RESEARCH: Committee for a Responsible Federal Budget: Choices for Financing Medicare for All: A Preliminary Analysis
Proposals to adopt single-payer health care in the United States have grown in popularity in recent years, as numerous lawmakers and presidential candidates have embraced Medicare for All. However, few have grappled with how to finance the new costs imposed on the federal government. By most estimates, Medicare for All would cost the federal government about $30 trillion over the next decade. How this cost is financed would have considerable distributional, economic, and policy implications.
In the coming months, the Committee for a Responsible Federal Budget will publish a detailed analysis describing numerous ways to finance Medicare for All and the consequences and trade-offs associated with each choice. This paper provides our preliminary estimates of the magnitude of each potential change and a brief discussion of the types of trade-offs policymakers will need to consider.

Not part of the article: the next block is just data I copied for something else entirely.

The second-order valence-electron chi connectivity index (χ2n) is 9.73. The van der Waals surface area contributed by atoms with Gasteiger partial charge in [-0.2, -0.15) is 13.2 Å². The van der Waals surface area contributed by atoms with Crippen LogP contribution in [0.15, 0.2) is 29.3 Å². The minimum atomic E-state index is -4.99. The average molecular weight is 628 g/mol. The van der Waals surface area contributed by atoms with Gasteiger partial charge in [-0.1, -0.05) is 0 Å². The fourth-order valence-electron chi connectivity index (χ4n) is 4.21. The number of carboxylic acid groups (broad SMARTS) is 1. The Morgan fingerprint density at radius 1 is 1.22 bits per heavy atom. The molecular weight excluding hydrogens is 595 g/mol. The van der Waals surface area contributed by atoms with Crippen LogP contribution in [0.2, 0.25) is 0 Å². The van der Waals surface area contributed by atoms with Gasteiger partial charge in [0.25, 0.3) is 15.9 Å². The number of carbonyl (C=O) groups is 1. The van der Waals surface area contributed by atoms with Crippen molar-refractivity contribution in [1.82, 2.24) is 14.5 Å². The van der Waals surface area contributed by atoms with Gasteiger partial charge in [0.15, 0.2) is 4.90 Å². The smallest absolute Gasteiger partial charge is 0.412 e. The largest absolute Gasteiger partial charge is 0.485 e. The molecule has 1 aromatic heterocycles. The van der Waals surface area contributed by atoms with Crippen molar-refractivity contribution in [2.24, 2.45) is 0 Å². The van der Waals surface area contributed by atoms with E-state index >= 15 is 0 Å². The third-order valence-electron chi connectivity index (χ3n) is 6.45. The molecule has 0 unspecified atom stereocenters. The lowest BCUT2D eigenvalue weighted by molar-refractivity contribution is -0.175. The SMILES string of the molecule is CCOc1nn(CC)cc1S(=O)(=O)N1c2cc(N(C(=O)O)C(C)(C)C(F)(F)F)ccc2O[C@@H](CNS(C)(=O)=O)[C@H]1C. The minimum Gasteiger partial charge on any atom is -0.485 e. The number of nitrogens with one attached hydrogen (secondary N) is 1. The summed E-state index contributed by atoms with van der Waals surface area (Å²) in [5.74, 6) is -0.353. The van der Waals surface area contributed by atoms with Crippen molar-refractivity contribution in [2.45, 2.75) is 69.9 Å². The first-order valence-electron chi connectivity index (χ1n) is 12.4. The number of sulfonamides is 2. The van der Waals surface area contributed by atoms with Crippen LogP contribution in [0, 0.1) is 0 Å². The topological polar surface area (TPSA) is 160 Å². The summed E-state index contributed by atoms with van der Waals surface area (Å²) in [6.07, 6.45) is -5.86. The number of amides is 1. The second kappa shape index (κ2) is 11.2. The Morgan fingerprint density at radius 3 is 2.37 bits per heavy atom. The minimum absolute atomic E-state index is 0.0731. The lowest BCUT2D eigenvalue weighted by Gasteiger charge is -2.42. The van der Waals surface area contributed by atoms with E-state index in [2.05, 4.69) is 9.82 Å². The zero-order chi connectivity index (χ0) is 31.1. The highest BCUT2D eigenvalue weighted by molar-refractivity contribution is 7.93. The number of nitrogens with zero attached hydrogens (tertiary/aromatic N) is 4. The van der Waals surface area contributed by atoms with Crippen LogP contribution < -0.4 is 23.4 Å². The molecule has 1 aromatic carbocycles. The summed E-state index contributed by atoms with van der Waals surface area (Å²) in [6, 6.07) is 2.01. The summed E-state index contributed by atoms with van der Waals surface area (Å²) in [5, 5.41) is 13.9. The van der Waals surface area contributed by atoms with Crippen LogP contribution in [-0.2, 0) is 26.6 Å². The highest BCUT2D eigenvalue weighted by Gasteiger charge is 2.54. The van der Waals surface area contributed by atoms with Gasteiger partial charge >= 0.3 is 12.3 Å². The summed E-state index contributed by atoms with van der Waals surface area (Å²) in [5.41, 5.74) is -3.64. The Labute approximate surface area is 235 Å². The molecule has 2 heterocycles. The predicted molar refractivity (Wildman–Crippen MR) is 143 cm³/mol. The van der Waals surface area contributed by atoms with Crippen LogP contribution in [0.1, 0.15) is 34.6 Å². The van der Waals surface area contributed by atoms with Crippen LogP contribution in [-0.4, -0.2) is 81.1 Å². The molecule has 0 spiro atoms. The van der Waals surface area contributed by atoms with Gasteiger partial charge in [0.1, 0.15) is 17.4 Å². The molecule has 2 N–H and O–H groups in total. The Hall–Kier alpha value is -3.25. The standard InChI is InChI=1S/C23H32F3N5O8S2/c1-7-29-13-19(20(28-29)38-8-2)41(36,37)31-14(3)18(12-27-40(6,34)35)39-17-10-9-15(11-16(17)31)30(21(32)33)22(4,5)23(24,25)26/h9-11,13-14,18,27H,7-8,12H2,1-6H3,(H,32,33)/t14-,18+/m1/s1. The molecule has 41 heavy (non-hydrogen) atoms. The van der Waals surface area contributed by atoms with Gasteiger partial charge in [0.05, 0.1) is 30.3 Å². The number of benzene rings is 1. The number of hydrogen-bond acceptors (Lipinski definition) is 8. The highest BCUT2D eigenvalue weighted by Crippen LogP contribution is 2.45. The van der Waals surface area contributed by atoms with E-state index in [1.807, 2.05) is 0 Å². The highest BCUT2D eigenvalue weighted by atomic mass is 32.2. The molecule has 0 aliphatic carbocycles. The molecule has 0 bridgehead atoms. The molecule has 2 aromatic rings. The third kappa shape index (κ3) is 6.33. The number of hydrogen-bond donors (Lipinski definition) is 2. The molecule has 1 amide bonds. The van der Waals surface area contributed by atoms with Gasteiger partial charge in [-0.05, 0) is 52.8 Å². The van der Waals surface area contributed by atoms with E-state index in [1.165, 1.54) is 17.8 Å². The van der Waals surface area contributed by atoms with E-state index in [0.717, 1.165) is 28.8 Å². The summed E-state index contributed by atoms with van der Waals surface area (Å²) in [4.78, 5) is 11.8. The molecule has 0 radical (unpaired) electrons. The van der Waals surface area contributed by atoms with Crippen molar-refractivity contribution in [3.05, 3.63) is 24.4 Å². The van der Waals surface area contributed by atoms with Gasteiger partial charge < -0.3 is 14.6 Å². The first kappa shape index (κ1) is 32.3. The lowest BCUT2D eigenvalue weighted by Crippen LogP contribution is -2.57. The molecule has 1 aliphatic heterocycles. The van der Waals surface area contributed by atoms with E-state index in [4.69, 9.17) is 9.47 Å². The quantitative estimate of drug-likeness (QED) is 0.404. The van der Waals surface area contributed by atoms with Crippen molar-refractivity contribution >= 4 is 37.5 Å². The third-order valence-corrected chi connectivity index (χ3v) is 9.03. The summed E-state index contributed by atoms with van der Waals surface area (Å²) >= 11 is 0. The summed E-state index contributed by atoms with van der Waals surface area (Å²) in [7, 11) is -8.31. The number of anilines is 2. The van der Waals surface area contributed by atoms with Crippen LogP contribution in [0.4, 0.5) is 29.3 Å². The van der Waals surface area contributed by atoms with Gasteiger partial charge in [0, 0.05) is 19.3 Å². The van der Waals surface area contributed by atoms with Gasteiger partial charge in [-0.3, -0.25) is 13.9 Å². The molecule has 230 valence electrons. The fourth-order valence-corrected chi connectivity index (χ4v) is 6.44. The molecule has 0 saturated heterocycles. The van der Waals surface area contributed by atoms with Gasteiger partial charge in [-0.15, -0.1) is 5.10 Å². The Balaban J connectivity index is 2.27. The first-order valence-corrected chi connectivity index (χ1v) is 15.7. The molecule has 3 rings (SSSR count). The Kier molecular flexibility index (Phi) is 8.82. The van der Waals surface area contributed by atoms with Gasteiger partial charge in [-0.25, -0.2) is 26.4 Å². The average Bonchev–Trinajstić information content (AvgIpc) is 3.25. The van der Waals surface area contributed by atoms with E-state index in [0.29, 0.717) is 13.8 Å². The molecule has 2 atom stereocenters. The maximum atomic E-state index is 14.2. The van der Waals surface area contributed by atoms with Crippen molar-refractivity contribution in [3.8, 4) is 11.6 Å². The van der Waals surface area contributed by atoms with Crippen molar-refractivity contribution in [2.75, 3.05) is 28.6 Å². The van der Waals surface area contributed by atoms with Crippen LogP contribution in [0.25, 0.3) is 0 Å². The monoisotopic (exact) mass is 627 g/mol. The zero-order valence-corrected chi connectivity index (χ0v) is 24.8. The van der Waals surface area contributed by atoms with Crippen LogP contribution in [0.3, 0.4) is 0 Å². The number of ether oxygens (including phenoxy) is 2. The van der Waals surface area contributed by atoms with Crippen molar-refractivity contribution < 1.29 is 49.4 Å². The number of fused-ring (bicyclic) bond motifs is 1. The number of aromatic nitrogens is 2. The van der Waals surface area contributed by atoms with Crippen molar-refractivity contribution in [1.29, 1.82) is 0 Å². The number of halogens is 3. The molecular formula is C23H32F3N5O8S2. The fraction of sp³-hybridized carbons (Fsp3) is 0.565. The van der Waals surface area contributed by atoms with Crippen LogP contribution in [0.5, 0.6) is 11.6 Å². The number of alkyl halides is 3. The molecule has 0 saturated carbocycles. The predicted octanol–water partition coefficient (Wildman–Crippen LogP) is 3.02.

We find that Medicare for All could be financed with:
- A 32 percent payroll tax
- A 25 percent income surtax
- A 42 percent value-added tax (VAT)
- A mandatory public premium averaging $7,500 per capita – the equivalent of $12,000 per individual not otherwise on public insurance
- More than doubling all individual and corporate income tax rates
- An 80 percent reduction in non-health federal spending
- A 108 percent of Gross Domestic Product (GDP) increase in the national debt
- Impossibly high taxes on high earners, corporations, and the financial sector
- A combination of approaches
Each of these choices would have consequences for the distribution of income, growth in the economy, and ability to raise new revenue. Some of these consequences could be balanced against each other by adopting a combination approach that includes smaller versions of several of the options as well as additional policies.